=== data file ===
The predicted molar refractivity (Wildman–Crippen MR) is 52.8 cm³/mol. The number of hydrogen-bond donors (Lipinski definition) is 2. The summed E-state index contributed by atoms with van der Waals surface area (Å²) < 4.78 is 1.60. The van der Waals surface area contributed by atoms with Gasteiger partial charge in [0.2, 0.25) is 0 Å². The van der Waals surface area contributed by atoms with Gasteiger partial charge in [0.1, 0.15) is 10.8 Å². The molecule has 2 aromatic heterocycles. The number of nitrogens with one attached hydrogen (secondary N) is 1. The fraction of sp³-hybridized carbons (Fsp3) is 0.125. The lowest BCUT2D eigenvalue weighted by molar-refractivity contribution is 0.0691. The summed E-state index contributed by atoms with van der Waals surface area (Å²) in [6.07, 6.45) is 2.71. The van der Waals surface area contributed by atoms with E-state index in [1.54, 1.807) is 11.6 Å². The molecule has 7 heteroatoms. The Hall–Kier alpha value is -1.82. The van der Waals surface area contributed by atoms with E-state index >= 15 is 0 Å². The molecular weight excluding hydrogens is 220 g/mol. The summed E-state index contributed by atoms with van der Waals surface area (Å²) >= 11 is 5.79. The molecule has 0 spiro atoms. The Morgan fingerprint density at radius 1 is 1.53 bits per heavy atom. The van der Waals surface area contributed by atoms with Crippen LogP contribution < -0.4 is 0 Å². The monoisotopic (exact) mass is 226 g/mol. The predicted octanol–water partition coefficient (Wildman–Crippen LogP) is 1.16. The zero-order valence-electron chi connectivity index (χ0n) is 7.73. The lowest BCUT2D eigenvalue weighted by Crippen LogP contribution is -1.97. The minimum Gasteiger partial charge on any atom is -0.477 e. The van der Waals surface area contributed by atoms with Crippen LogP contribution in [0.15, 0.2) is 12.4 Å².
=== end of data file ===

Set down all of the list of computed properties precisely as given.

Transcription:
The predicted molar refractivity (Wildman–Crippen MR) is 52.8 cm³/mol. The number of hydrogen-bond donors (Lipinski definition) is 2. The summed E-state index contributed by atoms with van der Waals surface area (Å²) < 4.78 is 1.60. The van der Waals surface area contributed by atoms with Gasteiger partial charge in [0.2, 0.25) is 0 Å². The van der Waals surface area contributed by atoms with Gasteiger partial charge in [0.1, 0.15) is 10.8 Å². The molecule has 2 aromatic heterocycles. The number of nitrogens with one attached hydrogen (secondary N) is 1. The fraction of sp³-hybridized carbons (Fsp3) is 0.125. The lowest BCUT2D eigenvalue weighted by molar-refractivity contribution is 0.0691. The summed E-state index contributed by atoms with van der Waals surface area (Å²) in [6.07, 6.45) is 2.71. The van der Waals surface area contributed by atoms with E-state index in [1.54, 1.807) is 11.6 Å². The molecule has 7 heteroatoms. The Hall–Kier alpha value is -1.82. The van der Waals surface area contributed by atoms with E-state index >= 15 is 0 Å². The molecular weight excluding hydrogens is 220 g/mol. The summed E-state index contributed by atoms with van der Waals surface area (Å²) >= 11 is 5.79. The molecule has 0 spiro atoms. The Morgan fingerprint density at radius 1 is 1.53 bits per heavy atom. The van der Waals surface area contributed by atoms with Crippen LogP contribution < -0.4 is 0 Å². The monoisotopic (exact) mass is 226 g/mol. The predicted octanol–water partition coefficient (Wildman–Crippen LogP) is 1.16. The zero-order valence-electron chi connectivity index (χ0n) is 7.73. The lowest BCUT2D eigenvalue weighted by Crippen LogP contribution is -1.97. The minimum Gasteiger partial charge on any atom is -0.477 e. The van der Waals surface area contributed by atoms with Crippen LogP contribution in [0.15, 0.2) is 12.4 Å².